Those who practice advertising, branding, direct marketing, marketing, packaging, promotion, publicity, sponsorship, public relations, sales, sales promotion and online marketing are termed marketing communicators.
The communication process is sender-encoding-transmission device-decoding-receiver, which is part of any advertising or marketing program. Encoding the message is the second step in communication process, which takes a creative idea and transforms it into attention-getting advertisements designed for various media such as television, radio, magazines, and others. Massages travel to audiences through various transmission devices.
The third stage of the marketing communication process occurs when a channel or medium delivers the message. Decoding occurs when the message reaches one or more of the receiver’s senses. Consumers both hear and see television ads. Others consumers handle or touch and read a coupon offer. One obstacle that prevents marketing messages from being efficient and effective is called barrier. Barrier is anything that distorts or disrupts a message. It can occur at any stage in the communication process.
Marketing Communications are messages and related media used to communicate with a market. Marketing communications is the promotion part of the “Marketing Mix” or the four Ps: price, place, promotion, and product. The primary goal of marketing communication is to reach a defined audience to affect its behavior by informing, persuading, and reminding. Marketing communication acquires new customers for brands by building awareness and encouraging trial.
Marketing communication also maintains a brand’s current customer base by reinforcing their purchase behavior by providing additional information about the brand’s benefits. A secondary goal of marketing communication is building and reinforcing relationships with customers, prospects, retailers, and other important stakeholders.
Successful marketing communication relies on a combination of options called the promotional mix. These options include advertising, sales promotion, public relations, direct marketing, and personal selling. The Internet has also become a powerful tool for reaching certain important audiences.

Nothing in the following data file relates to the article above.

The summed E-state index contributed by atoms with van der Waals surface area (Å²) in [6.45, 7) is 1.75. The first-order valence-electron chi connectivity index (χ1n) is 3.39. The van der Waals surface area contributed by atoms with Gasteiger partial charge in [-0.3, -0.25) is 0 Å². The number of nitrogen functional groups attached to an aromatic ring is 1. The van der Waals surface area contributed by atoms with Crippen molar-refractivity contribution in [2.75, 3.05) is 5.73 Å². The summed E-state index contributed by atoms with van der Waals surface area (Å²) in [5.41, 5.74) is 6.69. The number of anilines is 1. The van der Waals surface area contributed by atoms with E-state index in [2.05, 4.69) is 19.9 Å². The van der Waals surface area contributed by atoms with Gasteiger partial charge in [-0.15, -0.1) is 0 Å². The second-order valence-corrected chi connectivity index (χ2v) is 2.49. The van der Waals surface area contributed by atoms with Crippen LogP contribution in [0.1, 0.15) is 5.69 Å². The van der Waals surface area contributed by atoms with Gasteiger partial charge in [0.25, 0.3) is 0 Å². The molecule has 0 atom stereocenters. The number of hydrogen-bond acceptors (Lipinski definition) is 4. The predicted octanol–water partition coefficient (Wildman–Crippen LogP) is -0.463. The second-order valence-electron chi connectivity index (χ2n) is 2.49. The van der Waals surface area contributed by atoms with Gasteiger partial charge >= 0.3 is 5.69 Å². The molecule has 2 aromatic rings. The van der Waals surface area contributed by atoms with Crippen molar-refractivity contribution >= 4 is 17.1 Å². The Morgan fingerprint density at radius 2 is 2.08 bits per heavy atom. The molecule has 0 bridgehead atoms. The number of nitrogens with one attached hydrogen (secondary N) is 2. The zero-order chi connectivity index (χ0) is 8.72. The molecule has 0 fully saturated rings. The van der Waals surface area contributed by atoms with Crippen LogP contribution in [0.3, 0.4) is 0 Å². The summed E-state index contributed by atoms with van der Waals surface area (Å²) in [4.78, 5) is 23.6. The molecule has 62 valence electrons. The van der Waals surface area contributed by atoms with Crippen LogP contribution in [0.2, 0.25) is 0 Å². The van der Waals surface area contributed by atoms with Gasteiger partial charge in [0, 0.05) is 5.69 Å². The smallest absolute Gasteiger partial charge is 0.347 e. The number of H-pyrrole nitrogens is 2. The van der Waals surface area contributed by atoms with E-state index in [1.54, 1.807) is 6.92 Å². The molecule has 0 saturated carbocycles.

The role each element takes in a marketing communication program relies in part on whether a company employs a push strategy or a pull strategy. A pull strategy relies more on consumer demand than personal selling for the product to travel from the manufacturer to the end user. The demand generated by advertising, public relations, and sales promotion “pulls” the good or service through the channels of distribution. A push strategy, on the other hand, emphasizes personal selling to push the product through these channels.
Traditionally, marketing communications practitioners focused on the creation and execution of printed marketing collateral; however, academic and professional research developed the practice to use strategic elements of branding and marketing in order to ensure consistency of message delivery throughout an organization. Many trends in business can be attributed to marketing communications; for example: the transition from customer service to customer relations, and the transition from human resources to human solutions.